9th April (1918)

Before 6 a.m. we were breakfasted and away.  Fritz was shelling and shelling hard and certain corners in the route we took were more than lively.  I can’t describe what it is like to be under fire, but it isn’t nice.  A couple of our animals were slightly injured by the fragments which came whistling and whining as with evil intent.  You hear the shells come down with a sort of screaming rush, thud into the soggy fields and there burst with a vicious and metallic Screech.  A geyser of black smoke and mud is vomited into the air, tree-shaped, and the green earth is rent with an ugly ragged hole, charred and blackened at the verge.  That is H.E.  Shrapnel on the other hand burs over-head with a sharp crack, a puff of white smoke and a whistling hail of bullets that rip up the wet surface as herrings rip up the surface of calm water.  Gas lobs with a dull pop; making a small hole whence issues its vile vapour.  An infernal smell of phosphorus, apparently a component of the explosive, greeted us in one place where some shells had just burst, and hung about for almost an hour, for we passed and repassed it several times carting many loads through heavy muck and giving our poor mules the hardest day’s work they’ve had for six months.  It is grim to see the country gradually being devastated and the buildings in the villages showing signs of bombardment, trees just coming into bud or bloom blasted and torn, more and more dead and mutilated animals strewing the fields and roadsides and the fields themselves being cut to pieces by the heavy wheels and deep hoof-marks of cross-country traffic.  ‘Cest la Guerre!  Damn it!’  I have caught and thrown from man to man, hundreds of 35 lb shells and their charges, and my hands are getting like a navvy’s.  A ludicrous element amid all this mess is an everywhere recurring advertisement on iron gates – ‘Druon Lagniez’ is no doubt out of business.  The whole day has been misty.  One could only see a few hundred yards and objects came looming out of the haze in a mysterious fashion, the canopy of fog blocking out the unessentials of their composition, leaving a church spire suspended here and a red tiled roof gleaming there, and, as it were, grouping them.  Another phenomenon was the appearance of the numerous teams; each being surrounded by a cloud of steam from the hot bodies of the animals.  Near by the luckiest old Darby and Joan live.  We see them pottering about together, feeding their pigs or calves, or tapirs for ought I know; as the animals dwell in their dingy recesses and never make themselves either seen or heard.  One of their fowls, however, was not so retiring, and made flagrant attempts to steal my tucker.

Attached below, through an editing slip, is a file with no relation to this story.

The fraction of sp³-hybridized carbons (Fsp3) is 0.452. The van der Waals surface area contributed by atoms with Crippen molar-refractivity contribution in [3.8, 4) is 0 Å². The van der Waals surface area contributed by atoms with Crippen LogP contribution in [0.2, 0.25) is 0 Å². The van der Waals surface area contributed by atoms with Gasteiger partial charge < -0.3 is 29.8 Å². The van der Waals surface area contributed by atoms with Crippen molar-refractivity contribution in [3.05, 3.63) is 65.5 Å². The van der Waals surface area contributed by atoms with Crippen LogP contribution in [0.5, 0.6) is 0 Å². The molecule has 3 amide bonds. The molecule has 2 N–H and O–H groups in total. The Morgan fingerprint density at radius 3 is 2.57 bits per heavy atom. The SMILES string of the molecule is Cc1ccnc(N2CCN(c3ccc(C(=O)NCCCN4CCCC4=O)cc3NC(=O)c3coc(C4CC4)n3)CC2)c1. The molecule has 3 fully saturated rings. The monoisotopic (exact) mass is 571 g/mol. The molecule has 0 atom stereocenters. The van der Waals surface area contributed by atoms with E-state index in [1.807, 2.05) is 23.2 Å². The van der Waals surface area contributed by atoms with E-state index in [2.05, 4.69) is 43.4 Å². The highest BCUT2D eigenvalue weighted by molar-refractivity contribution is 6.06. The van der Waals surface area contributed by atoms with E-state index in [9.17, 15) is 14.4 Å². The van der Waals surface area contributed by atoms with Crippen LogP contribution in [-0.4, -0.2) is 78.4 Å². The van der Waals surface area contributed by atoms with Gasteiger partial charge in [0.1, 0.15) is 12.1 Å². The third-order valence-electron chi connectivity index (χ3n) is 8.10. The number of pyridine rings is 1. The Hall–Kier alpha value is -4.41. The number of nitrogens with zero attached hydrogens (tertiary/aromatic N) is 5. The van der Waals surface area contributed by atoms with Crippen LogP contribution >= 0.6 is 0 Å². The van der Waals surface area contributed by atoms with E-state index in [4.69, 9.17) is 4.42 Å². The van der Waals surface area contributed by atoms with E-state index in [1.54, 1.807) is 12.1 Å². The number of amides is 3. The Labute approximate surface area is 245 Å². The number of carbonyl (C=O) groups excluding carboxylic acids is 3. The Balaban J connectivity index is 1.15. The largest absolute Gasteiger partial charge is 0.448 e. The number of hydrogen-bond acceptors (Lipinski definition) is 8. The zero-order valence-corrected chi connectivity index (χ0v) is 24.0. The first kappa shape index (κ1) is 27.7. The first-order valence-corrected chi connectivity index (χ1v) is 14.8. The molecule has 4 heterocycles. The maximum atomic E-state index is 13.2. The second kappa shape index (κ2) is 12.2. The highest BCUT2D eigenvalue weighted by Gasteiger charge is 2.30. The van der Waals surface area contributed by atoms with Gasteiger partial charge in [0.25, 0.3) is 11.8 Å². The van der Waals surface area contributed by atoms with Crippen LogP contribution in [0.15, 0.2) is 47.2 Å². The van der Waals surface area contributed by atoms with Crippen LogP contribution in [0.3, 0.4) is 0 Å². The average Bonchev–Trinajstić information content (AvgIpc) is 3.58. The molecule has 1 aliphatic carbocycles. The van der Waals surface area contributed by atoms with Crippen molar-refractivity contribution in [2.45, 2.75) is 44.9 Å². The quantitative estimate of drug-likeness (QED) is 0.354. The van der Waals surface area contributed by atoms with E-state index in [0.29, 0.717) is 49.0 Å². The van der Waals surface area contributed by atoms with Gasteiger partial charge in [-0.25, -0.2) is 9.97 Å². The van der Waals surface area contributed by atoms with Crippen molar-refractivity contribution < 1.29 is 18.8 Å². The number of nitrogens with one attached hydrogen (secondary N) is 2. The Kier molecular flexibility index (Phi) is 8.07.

Warwick (now a gunner) is up with the guns in the thick of the slather.  I caught sight of his old dial bristling with ginger whiskers as I drove past.

We all smoke innumerable cigarettes.  The infernal things are so handy, especially when you are driving and can’t fumble about with loose tobacco; light the next one from the butt of the last.

IWM (Q 10877) Battle of Estaires. German shell bursting in distance, 10 April 1918

[Image: Battle of Estaires. German shell bursting in distance. A British 18pdr battery in the open in the background, near Bethune, 10th April 1918. IWM (Q 10877).  Note Bethune is not in the sector the NZ Division was deployed, but the image nevertheless captures what Lincoln describes about the ‘tree-shaped’ plume from shell-fire, and was photographed the day after this diary entry.]

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